This article is more than 1 year old
Cambodia cans critics of its snoopy Internet Gateway, says every nation has one
Government says it’s just collecting tax, United Nations points to data harvesting and chilling effects on free speech
Cambodia's Ministry of Foreign Affairs and International Cooperation has issued a clarification about the role of the "National Internet Gateway" that will commence operations tomorrow, stating that descriptions of it as an instrument of pervasive surveillance are "unfounded."
As reported yesterday in The Register, human rights organisations, big tech, and academics believe the Gateway is all about surveillance, in the service of suppressing political opposition, and perhaps with some crony capitalism thrown in for good measure.
However, a Ministry spokesperson insists the Gateway is actually an instrument to "strengthen national security and tax collection as well as to maintain social order and protect national culture."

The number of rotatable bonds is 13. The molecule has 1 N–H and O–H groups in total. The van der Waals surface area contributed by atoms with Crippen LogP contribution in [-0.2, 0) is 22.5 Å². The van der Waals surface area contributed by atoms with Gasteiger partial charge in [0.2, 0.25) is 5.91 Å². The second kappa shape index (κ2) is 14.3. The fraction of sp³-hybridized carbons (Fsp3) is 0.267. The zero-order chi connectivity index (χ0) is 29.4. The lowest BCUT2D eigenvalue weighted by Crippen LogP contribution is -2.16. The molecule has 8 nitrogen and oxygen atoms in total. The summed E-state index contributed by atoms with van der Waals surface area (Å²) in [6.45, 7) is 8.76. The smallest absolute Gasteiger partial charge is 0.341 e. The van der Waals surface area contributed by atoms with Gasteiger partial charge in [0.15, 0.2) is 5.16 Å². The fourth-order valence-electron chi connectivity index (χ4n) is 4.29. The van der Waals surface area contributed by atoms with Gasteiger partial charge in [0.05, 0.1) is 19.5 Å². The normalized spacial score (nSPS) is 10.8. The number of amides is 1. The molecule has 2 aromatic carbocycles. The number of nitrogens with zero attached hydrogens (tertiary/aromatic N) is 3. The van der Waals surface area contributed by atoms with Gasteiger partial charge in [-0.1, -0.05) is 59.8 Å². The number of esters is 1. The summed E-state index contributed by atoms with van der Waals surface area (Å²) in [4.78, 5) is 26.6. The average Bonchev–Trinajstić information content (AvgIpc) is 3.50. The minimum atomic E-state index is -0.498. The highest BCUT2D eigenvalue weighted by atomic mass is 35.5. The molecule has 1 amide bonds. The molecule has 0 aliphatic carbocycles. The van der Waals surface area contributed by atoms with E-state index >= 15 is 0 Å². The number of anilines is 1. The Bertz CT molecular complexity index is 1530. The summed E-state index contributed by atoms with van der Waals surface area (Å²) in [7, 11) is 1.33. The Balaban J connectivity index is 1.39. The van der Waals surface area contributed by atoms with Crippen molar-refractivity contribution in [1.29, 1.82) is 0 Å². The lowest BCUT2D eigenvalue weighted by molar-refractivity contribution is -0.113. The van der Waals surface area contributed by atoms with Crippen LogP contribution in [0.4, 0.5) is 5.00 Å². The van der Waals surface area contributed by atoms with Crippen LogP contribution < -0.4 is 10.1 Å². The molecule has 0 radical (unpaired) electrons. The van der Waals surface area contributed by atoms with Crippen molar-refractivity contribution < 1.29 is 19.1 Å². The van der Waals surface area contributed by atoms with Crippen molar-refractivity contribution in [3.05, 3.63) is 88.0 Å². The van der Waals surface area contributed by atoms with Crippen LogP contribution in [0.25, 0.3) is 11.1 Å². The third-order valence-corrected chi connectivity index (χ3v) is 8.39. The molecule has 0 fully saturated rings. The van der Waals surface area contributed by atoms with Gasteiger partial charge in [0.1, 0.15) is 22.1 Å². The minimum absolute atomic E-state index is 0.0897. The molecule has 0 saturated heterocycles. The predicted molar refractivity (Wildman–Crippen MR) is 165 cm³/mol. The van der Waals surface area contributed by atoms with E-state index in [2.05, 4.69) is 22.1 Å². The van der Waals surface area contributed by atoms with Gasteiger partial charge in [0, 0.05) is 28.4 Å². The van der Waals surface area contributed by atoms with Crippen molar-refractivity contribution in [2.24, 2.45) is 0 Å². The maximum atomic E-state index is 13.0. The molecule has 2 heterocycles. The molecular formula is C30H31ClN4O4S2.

The clarification adds that Cambodia's government conducted "an extensive study on infrastructure models from different countries around the world and found that most countries have internet gateways and respective regulations."
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That claim is contestible. While most nations regulate the internet in one way or another, very few funnel all traffic through a government-operated bottleneck as Cambodia proposes – China is the most prominent practitioner of such systems. As for Cambodia's claim that such a gateway is needed for tax collection, many nations around the world tax online transactions, or have imposed digital services taxes, without a gateway.
The document goes on to say the Gateway will help to stop the cybercrime of "illegal use of cross-border network connections" and prevent online scams.
But the United Nations recently stated that the Gateway "permits the Cambodian Government to monitor internet activity, intercept and censor digital communications, and collect, retain and share personal data of users."
The UN further opined that the Gateway will have "a serious negative impact on internet freedom, human rights defenders and civil society in the country, further shrinking the already-restrictive civic space in Cambodia."
That's rather broader than improved tax collection. The Gateway is scheduled to go into effect tomorrow, February 16. ®